Mexico has stepped up its effort to crack down on one of the most powerful and feared criminal organizations in the country, with arrests and seizures this week aimed not at drug trafficking or extortion but at the gang’s lucrative infiltration of mining and smuggling iron ore to China. The gang, the Knights Templar, has become a violent menace in western Mexico, giving rise to vigilant groups that formed to stop its reign of extortion, kidnapping and murder. That, in turn, forced the government to send the federal police and the military to try to take back a region it conceded had fallen out of state control.
The impounding of 337 mostly foreign-owned sailboats and yachts at 11 marinas around Mexico on Nov. 26 has affected not only hundreds of American and Canadian boat owners but also marinas, crews, dry docks and, more broadly, Mexico’s reputation as a safe and reliable destination for boat lovers. Nearly half the vessels have subsequently been freed. But at least 190 remain impounded, tied up in red tape and confusion in raids that initially seemed aimed at rooting out tax cheats and boat thieves.
La detención de “El Chapo” es de enorme importancia pero su trascendencia dependerá de lo que se haga a partir de ahora. Todavía es prematuro aventurar conclusiones, pero sí es posible elucubrar sobre sus potenciales implicaciones.
La propaganda en torno al Chapo me ha hecho recordar la caracterización que de Adolph Eichmann hizo Hannah Arendt cuando cubrió su juicio en Jerusalém. Aunque es evidente que el holocausto nada tiene que ver -en dimensiones, escala, trascendencia, horror o maldad- con el narco, la fotografía del personaje de Sinaloa permite observar que se trata de un mero eslabón de una larga cadena donde el individuo, aislado de su mafia, no es más que un simple “funcionario” mas. Por eso, por más que sea meritoria su captura, el problema que asedia a la población –extorsión y secuestro- no cambia con la detención de un capo sino exige atención a todo el sistema que lo hace posible. La gran pregunta es si esta detención envalentonará al gobierno para enfrentar el verdadero desafío.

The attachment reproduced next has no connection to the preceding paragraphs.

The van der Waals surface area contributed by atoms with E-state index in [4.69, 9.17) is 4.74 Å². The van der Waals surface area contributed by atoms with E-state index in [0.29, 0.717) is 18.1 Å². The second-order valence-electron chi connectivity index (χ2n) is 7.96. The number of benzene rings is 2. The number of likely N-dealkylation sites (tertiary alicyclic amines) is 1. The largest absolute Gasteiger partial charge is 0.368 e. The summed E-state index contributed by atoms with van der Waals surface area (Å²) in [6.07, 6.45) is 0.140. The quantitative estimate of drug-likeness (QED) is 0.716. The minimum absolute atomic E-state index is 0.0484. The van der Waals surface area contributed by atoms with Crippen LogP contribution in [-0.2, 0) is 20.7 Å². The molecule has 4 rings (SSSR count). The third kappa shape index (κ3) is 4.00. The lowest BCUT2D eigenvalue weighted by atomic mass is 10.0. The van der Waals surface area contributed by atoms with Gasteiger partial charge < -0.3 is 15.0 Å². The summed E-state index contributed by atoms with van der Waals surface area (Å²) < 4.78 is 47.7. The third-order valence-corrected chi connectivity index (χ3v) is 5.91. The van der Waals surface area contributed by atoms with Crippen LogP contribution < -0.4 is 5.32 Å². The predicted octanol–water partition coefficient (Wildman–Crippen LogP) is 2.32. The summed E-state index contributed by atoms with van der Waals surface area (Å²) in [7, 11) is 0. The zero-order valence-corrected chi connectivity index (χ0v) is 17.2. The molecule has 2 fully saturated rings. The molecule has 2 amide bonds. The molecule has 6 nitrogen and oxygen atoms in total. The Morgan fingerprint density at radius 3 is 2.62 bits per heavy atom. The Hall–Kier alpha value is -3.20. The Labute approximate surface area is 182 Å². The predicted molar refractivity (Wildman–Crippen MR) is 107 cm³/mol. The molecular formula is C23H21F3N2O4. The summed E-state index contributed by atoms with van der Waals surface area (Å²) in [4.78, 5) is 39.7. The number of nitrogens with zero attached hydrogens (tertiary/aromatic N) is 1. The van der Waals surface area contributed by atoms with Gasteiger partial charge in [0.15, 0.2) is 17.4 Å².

Mexico has stepped up its effort to crack down on one of the most powerful and feared criminal organizations in the country, with arrests and seizures this week aimed not at drug trafficking or extortion but at the gang’s lucrative infiltration of mining and smuggling iron ore to China.
The gang, the Knights Templar, has become a violent menace in western Mexico, giving rise to vigilante groups that formed to stop its reign of extortion, kidnapping and murder. That, in turn, forced the government to send the federal police and the military to try to take back a region it conceded had fallen out of state control. Aside from extortion, one of the gang’s chief sources of income has been its infiltration of the mining industry in Michoacán State and, until the arrival of the Mexican Navy in November, near total control of the Pacific port of Lázaro Cárdenas, the country’s second largest.
Citigroup Inc. is seeing the limits of its global reach. The New York bank said Monday it received subpoenas from the Federal Deposit Insurance Corp. and U.S. prosecutors, three days after the bank disclosed it had found allegedly fraudulent billings at its Mexico unit that cost it up to $400 million. A regulatory filing Monday disclosed that Citigroup and related parties—including the U.S. unit of its Mexico business, Banco Nacional de Mexico, or Banamex—have received grand-jury subpoenas issued by the U.S. Attorney’s Office for the District of Massachusetts tied to anti-money-laundering requirements.